29 October 2019
For junior Gwenyth Rosenkrantz, improv in not only a valuable lifelong skill, but a way to get over fears.
“Improv is literally, in my opinion, the most universal and applicable skill across all areas of life,” Rosenkrantz said.
Rosenkrantz explained how in high school, she had horrible stage fright and fear of public speaking. Growing up in Los Angeles, her high school had a Comedy Sportz program, the longest running show in L.A. Rosenkrantz wanted to be a part of it and thought that telling jokes would be great and that it would help her get over her fear of public speaking.
She faced her fears and joined improv.
“Joining improv definitely helped me get over that fear of public speaking and be a lot more confident in myself,” she said.
When her uncle moved to Colorado Springs, she decided to check out UCCS. When she arrived and saw mountains and snow for the first time, she knew that this was where she wanted to be.
Quickly becoming involved on the Unsupervised Improv team, Rosenkrantz is now the leader of the theater and improv group.
Improv goes much deeper than performing. It is a skill that encourages communication and self-confidence. It is a way to face fears.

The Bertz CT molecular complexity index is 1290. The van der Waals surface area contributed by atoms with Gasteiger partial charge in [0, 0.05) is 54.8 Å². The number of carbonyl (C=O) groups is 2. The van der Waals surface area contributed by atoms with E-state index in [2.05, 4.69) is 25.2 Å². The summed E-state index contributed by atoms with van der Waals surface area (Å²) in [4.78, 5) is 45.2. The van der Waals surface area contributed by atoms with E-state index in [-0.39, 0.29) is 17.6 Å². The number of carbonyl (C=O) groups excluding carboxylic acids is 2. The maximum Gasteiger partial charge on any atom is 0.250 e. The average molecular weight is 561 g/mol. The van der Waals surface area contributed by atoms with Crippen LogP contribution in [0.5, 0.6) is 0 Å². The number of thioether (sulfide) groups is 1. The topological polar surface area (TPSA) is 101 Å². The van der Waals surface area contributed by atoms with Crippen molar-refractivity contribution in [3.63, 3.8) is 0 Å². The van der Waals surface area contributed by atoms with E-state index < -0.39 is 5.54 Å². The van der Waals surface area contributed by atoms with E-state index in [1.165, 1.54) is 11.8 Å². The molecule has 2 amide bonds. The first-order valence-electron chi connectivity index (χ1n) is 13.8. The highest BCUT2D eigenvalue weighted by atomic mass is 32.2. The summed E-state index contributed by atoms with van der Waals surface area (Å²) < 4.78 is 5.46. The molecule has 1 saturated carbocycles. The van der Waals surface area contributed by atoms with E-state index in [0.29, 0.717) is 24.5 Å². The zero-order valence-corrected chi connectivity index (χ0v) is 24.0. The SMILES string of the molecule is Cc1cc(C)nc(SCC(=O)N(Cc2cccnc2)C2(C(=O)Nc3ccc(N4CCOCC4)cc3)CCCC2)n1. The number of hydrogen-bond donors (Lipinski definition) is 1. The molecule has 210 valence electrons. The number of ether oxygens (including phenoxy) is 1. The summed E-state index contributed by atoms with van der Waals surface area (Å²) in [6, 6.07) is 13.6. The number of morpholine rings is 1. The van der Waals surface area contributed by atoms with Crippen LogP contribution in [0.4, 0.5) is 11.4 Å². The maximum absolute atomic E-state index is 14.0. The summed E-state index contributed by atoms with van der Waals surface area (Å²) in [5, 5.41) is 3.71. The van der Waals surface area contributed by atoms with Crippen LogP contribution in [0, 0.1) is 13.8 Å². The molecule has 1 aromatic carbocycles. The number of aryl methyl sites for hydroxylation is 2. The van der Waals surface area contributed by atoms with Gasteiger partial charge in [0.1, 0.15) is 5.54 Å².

“It teaches self-confidence in a huge way, the ability to be on a stage in front of people, and public speaking, being quick on your feet, and really the ability to not second guess yourself and go with your instincts,” Rosenkrantz said.
Improv also enforces the ability to communicate, following the golden “yes, and” rule. The “yes, and” rule means that when on stage with people, you are agreeing with each other and making each other better.
You are adding to people, which is a great skill in everyday conversations; you must be listening to others and finding ways to enhance the overall conversation.
Living life by a motto from two famous improvisors, TJ and Dave, Rosenkrantz lives by “follow the fear.”
“If it’s something that scares me, that tells me that that’s something I need to do,” Rosenkrantz explained.
Rosenkrantz has been following her fears since joining improv in high school, and to her, it is worth it. It is a way for her to continuously push herself and grow.
“I think that getting over fears is so gratifying and makes you a more complete person,” Rosenkrantz said.
Majoring in inclusive elementary education, Rosenkrantz said she loves working with kids and sees herself working in a school while continuing comedy shows after school.
“Kids are the best people on the earth, and they are the funniest people,” she said.
Rosenkrantz will continue as the leader of Unsupervised Improv in Colorado Springs, which performs at many different venues across Colorado, including downtown Colorado Springs at The Carter Payne, various other theater companies, shows in Denver, private shows, charity shows and performances with other improv groups.
An upcoming show for the Unsupervised Improv team will be on Nov. 13 at Loonees Comedy Corner in Colorado Springs. The show will feature Unsupervised Improv in collaboration with other improv teams in a show called “The Hunger Games.”
More information on the Unsupervised Improve team can be found on Instagram and Facebook at unsupervisedimprov.